I started to wonder if I’d ever be able to say this, but I am: The cabinet project is done. The drawer on the left had some gouges in it, and now they’re gone. The three under my biggest counter were in pretty decent shape. Here you can see the fake wood laminated cabinet sides, which I was a little nervous about painting.
(ok, except for some cabinet touching-up…but that’s so minor and not life-disturbing, I feel it hardly counts) It’s pretty awful to have all of your kitchen stuff not in the kitchen. Maybe that works for people who have more beautiful stuff than I do, but in my kitchen, it was a super cluttery look. But I sanded them lightly, primed them, and painted them, and they look great. I also realized in the midst of the process that I’d have to paint the fake wood undersides of the cabinets too, since they’re quite visible when you sit at the dining room table. Having all the fake wood painted really makes my cabinets look like they’re much higher quality now. Here’s a before and after of the main wall of cabinets.
Adding trim to cabinet doors has obviously been done before.
One day I was waiting at the paint counter at Lowe’s, there was a bucket of yardsticks, and I was thinking that I should buy wood trim that size because it’s exactly the look I had in mind – flat, shaker style, and the width of the boards were still small enough for the tiny drawers.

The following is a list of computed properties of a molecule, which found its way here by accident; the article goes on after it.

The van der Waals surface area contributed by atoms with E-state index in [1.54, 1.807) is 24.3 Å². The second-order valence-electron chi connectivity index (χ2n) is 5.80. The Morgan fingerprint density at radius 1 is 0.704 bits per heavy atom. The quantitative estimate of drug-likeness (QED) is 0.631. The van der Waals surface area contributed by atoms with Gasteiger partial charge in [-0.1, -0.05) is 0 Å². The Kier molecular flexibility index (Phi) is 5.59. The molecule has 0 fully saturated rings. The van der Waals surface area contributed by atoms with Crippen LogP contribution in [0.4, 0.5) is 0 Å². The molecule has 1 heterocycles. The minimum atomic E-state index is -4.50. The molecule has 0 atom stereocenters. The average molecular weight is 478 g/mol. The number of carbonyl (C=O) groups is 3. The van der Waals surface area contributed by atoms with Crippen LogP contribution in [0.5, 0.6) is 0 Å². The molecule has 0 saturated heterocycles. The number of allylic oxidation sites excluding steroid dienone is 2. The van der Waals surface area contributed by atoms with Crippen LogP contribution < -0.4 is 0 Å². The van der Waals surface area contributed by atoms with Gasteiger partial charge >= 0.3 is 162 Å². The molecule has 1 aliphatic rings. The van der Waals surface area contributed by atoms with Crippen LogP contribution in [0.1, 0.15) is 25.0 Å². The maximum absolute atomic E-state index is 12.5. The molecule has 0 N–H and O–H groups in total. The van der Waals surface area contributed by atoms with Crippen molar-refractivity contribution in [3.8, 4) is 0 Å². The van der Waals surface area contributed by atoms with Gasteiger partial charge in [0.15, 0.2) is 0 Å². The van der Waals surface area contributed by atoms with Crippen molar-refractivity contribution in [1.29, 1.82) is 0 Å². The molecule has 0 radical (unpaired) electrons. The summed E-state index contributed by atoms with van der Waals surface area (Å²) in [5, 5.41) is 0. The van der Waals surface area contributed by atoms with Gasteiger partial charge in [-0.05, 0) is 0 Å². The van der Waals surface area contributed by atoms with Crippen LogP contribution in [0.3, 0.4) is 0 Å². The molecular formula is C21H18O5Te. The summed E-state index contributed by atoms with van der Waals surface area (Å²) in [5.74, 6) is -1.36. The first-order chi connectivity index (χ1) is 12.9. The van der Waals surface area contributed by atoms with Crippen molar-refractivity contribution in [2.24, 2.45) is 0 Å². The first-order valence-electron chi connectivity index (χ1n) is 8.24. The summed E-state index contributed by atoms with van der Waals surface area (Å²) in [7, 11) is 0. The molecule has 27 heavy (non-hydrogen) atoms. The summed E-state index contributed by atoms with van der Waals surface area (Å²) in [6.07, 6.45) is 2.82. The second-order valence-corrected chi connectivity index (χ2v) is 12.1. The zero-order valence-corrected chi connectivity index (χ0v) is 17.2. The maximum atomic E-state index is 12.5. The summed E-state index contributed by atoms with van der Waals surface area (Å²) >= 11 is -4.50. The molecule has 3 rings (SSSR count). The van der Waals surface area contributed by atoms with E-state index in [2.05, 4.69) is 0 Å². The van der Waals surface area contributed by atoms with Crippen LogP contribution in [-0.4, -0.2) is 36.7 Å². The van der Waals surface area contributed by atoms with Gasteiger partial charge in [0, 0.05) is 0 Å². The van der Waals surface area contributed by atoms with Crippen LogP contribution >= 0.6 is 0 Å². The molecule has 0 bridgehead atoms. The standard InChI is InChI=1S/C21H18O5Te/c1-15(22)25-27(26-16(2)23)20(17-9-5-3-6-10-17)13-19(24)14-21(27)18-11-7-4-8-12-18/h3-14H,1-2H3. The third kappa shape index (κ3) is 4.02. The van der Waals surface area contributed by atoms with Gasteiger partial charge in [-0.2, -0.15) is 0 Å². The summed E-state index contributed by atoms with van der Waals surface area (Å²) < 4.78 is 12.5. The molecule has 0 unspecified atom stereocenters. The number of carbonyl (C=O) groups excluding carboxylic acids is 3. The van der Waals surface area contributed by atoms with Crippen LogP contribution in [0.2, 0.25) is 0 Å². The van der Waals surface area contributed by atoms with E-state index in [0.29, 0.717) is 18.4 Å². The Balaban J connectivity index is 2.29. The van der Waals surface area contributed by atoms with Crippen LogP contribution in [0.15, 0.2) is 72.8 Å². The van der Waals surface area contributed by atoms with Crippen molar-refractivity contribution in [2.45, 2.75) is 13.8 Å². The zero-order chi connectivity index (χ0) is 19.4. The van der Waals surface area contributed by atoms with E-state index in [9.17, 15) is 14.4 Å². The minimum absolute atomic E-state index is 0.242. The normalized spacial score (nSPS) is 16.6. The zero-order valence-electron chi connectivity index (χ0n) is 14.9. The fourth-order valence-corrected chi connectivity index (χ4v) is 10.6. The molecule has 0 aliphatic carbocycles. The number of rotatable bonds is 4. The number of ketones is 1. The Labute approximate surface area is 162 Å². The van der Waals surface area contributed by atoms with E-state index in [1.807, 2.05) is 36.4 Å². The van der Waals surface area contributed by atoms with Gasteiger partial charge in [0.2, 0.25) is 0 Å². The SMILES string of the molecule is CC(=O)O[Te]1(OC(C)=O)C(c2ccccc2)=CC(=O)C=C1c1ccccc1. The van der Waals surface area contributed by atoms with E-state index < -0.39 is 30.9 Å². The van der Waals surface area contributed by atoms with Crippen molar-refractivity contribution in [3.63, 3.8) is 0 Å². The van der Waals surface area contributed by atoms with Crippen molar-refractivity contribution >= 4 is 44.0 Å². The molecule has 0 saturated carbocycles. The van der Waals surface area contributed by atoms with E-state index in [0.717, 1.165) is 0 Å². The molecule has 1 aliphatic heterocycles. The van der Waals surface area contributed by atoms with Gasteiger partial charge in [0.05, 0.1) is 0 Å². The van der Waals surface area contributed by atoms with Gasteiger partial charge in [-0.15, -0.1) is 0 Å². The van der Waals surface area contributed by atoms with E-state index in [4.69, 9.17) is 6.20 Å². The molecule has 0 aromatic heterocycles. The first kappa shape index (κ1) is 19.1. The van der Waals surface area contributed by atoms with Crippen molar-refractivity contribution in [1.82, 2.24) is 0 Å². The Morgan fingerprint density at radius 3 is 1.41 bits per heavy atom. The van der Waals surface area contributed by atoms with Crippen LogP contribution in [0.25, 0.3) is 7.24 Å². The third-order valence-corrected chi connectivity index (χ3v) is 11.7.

This cabinet was very used and abused, so it’s lovely to have it refinished.
Both photos were taken with my point and shoot because my SLR lenses aren’t wide enough to get the whole space.
Then it dawned on me that I should just use yardsticks! At just $0.69 a piece, they were much cheaper than plain craft boards the exact same size.
All it would take was a quick sanding down with an orbital sander to remove the numbers, right?We cleaned them up and caulked around the outside edges of the trim for a seamless transition. We used Kilz primer, which is so rough that it needed to be sanded lightly afterwards, but it seemed to provide a really strong base coat.Look at my busy worker bees 🙂 This was about as far as we got with my family, but we had made HUGE progress and I was ecstatic!I thought about using the leftover subway tile from the shower surround to add a backsplash (which I would ).However, the current little backsplash is integrated into the laminate countertop, which means that it can’t be removed without removing the entire countertop, and it’s my personal pet peeve to have a backsplash that doesn’t go the whole way down to the countertop. ) We’re not able to replace the countertop, so that means no backsplash either! I did some research online and found that there was a special paint for tile grout. The greatest thing about this product is it has a sealer in it. Our bathroom tile is constantly getting wet and dirty, but after 6 months the new painted grout still looks great.